Vegan Egg Launches In Japan – The World’s Second Largest Consumer Of Eggs

The vegan 'Next Egg 1.0' was created to offer consumers a sustainable alternative to eggs


2 Minutes Read

Vegan Egg Launches In Japan – The World's Second Largest Consumer Of Eggs The vegan egg is among the first in Japan - Media Credit: Adobe. Do not use without permission.

Japanese food tech Next Meats has successfully developed a vegan egg. The company says its plant-based option is better for the environment than animal-derived eggs.

Called Next Egg 1.0, the product will join Next Meats’ existing vegan range, which includes chicken and burgers as well as yakiniku and gyudon meat.

Next Egg 1.0 will launch through Japan’s B2B channels, whereby businesses will be able to purchase the it directly. Then it will become available to consumers in Japan and eventually offered in other countries, too.

The launch is especially significant given that Japan is the second-largest consumer of eggs worldwide, after Mexico.

Ryo Shirai is the CEO of Next Meats. Shirai says the company hopes its plant-based egg will raise awareness of the ‘issues that surround egg production‘.

In a press release, the company explained that ‘the environmental and ethical problems of the production process are not widely known by consumers in [Japan]’.

Environmental impact of eggs

According to the 2021 book Environmental Impact of Agro-Food Industry and Food Consumption, more than 70 million tonnes of eggs are produced every year.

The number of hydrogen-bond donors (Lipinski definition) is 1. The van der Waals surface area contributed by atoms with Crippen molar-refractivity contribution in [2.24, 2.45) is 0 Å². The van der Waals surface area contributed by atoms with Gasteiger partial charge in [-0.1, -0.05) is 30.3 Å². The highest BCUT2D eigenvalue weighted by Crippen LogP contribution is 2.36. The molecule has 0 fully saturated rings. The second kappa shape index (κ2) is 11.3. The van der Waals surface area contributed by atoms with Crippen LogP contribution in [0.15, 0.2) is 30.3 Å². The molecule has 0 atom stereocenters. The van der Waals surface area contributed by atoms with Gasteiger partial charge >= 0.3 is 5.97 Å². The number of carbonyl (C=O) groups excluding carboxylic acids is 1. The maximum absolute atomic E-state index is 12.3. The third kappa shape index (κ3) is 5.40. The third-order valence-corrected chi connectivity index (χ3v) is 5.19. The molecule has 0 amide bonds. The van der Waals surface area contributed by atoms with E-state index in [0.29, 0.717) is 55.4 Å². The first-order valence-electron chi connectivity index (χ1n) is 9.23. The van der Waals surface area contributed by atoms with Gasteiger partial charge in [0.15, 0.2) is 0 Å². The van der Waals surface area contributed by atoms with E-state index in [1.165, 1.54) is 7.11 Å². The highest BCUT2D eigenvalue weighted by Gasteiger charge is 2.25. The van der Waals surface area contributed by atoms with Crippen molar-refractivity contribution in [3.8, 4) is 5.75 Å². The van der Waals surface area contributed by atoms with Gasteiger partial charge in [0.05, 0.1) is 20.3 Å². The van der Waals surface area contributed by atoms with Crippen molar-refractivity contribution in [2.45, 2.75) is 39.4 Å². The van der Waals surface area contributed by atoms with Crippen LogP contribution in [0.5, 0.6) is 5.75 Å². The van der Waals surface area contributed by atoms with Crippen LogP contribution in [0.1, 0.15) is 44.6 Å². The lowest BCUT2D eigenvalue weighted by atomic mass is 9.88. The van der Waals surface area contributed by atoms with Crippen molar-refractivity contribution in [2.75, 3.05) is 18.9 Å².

Sustainability-focused website Green Eatz collected data from the Environmental Working Group’s Meat Eater’s Guide as well as the EPA’s Guide to Passenger Vehicle Emissions. It found that meat, cheese, and eggs have the highest carbon footprints compared to other foods.

The production of one kilo of eggs generates 4.83 kilograms of CO2 equivalent – the same as driving 11 miles.

Meanwhile, plant-based foods like nuts, tofu, and lentils produce 2.3, 2.0, and 0.9 kilograms of CO2 respectively.

Egg production can also contaminate water and soil.

Egg facilities generally produce more manure than the surrounding land can absorb. The manure contains nitrogen and phosphorous. When it enters groundwater or surface water supplies, it can contaminate drinking water and harm marine life.

Further, local communities living near to a chicken facility can develop respiratory problems. Hen houses often use industrial fans to blow air pollutants like ammonia, as well as fecal matter, out of the facility.

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